Derby Cathedral £2.5m refit to hunt its medieval origins
The mysterious origins of a cathedral are to be the focus of a five-year, £2.5m regeneration project.
Derby Cathedral dates back to the mid-10th century but has twice been demolished and knowledge of its history is limited.
Now the 1930s floor will be lifted and allow a study of its origins as well as the tomb of Bess of Hardwick - an aristocrat who rivalled Elizabeth I.
The work will also allow events and concerts of "a far larger scale".
A church was first built on the site in 943, but the building seems to have been flattened twice before it was rebuilt in 1723 by architect James Gibb.
Describing the work as "a unique opportunity", Adam Buss, Chief Executive of Derby QUAD arts centre said: "The Cathedral's most famous monument is Bess of Hardwick's tomb.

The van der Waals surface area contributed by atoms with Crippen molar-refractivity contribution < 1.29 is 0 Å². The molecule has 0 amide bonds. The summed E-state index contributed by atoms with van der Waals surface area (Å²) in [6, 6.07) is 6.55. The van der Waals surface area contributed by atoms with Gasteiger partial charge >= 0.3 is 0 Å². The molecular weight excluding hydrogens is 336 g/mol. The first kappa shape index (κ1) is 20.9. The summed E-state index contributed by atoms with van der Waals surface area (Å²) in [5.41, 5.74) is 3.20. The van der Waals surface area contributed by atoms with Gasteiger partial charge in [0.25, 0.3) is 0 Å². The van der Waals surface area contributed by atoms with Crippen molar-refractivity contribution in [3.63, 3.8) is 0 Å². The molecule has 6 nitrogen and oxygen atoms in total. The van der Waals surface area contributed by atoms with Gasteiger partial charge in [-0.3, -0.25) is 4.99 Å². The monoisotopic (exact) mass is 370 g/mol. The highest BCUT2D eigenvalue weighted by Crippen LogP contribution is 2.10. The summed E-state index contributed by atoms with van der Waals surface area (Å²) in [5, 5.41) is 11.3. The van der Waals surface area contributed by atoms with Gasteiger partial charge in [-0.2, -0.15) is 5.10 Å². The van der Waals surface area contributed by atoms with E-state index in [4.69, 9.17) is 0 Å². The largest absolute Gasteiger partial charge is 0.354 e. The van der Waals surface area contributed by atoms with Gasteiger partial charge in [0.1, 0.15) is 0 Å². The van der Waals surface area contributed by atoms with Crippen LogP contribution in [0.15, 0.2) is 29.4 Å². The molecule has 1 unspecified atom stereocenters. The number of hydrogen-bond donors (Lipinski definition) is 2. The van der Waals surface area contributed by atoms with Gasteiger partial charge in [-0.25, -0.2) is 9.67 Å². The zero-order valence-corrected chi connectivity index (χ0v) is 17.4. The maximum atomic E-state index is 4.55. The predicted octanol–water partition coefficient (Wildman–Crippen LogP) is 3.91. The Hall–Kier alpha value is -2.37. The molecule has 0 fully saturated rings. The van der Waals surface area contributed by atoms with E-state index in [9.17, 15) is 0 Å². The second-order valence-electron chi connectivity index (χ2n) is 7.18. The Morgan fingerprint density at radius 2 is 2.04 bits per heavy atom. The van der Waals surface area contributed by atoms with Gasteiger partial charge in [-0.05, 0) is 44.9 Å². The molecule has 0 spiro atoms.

"We will be able to develop cutting-edge apps and interpretative technology which will allow Bess and others commemorated in the cathedral to tell their own stories.'
The wider project will see new seating, flooring and an upgraded organ.
Reverend Dr Elizabeth Thomson said: "At the moment it is a very inflexible space.
"It is a glorious space and it was designed by the original architect to be a big open space in the centre with some fixed seating to the side. What he envisaged is what we think the city of Derby needs."
An application to the Heritage Lottery Fund for £1.6m has been submitted and fund raising is under way.
It is hoped to complete the work in time for the cathedral's 300th anniversary.